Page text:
Grandparents play an important role in family structure and the well-being of a child. When a family breaks up through separation, divorce or death grandparents can be left feeling powerless and not able to see their grandchildren.
This is obviously very distressing for the grandparents, but equally it if the relationship before has been a close one it can also be upsetting for the child to suddenly have no contact with important family members.
Courts and the law are now recognising that grandparents have a right to see their grandchildren and see it as important for maintaining family life. If your child no longer has contact with your grandchildren or has intermittent contact, or has passed away and you are struggling to maintain contact with your grandchildren as the other parent is refusing it then you may be able to go to court to secure regular contact.
Obviously, it is better to avoid the courts altogether. Before you take any legal action it is vital that you approach the other parent and request access to the grandchildren. If you do not know how they will react and do not want to see them then a letter may be the best approach. This way you can explain clearly to them how much the grandchildren mean to you, that you will remain completely impartial and non-judgemental about the split and will offer the parent support.
The sooner you make contact with the parent, the better, as otherwise the parent may take your silence as indifference. During the split they may also be in great need of support and so offering help in an impartial manner during this time may be very welcome. The parent may also worry that you will allow the grandchildren contact with your child, when they have been denied access. Try to come to terms with this worry, no matter how hard it is and start by meeting altogether or only taking the children for small, local outings.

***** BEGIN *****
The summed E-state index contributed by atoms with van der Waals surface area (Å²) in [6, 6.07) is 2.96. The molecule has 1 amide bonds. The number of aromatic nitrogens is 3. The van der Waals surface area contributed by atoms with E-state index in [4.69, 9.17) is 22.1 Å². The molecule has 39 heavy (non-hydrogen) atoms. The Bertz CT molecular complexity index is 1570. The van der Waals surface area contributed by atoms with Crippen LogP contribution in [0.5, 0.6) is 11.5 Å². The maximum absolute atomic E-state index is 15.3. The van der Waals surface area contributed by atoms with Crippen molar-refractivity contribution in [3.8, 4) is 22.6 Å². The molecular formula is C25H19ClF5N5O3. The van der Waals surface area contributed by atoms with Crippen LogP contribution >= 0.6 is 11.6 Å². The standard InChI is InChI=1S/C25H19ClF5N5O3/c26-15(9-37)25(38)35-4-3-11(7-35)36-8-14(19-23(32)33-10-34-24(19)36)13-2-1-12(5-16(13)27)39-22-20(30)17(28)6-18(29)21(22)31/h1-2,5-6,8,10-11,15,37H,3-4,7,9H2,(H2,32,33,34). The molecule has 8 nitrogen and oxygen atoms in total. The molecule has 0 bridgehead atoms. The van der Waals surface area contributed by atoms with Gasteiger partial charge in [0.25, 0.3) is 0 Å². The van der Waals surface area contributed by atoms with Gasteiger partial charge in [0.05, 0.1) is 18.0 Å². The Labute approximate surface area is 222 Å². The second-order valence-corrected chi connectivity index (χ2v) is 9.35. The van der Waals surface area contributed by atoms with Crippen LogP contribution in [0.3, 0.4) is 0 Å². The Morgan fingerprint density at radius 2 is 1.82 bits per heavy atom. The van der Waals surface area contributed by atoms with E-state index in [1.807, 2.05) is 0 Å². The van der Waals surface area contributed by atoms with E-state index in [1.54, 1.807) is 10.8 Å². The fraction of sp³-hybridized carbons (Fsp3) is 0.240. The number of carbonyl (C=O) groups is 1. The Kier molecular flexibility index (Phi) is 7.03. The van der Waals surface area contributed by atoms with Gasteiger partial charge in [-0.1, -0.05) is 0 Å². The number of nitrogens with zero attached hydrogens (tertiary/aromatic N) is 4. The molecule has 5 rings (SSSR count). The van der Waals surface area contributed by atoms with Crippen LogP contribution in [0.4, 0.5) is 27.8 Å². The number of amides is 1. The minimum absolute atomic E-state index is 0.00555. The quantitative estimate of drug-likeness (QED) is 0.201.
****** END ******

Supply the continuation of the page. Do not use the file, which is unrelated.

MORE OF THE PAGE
Understanding that the parent with custody will be very defensive about the children at a difficult time is vital to maintaining a good relationship with them and the grandchildren, work with them and offer support.
However, if your efforts prove fruitless it will be time to seek legal help. It will help if you can show how you have been a part of the children’s lives and how you are willing to support their needs. Contact an experienced family lawyer who can help you through the proceedings so you can still have your grandchildren in your life.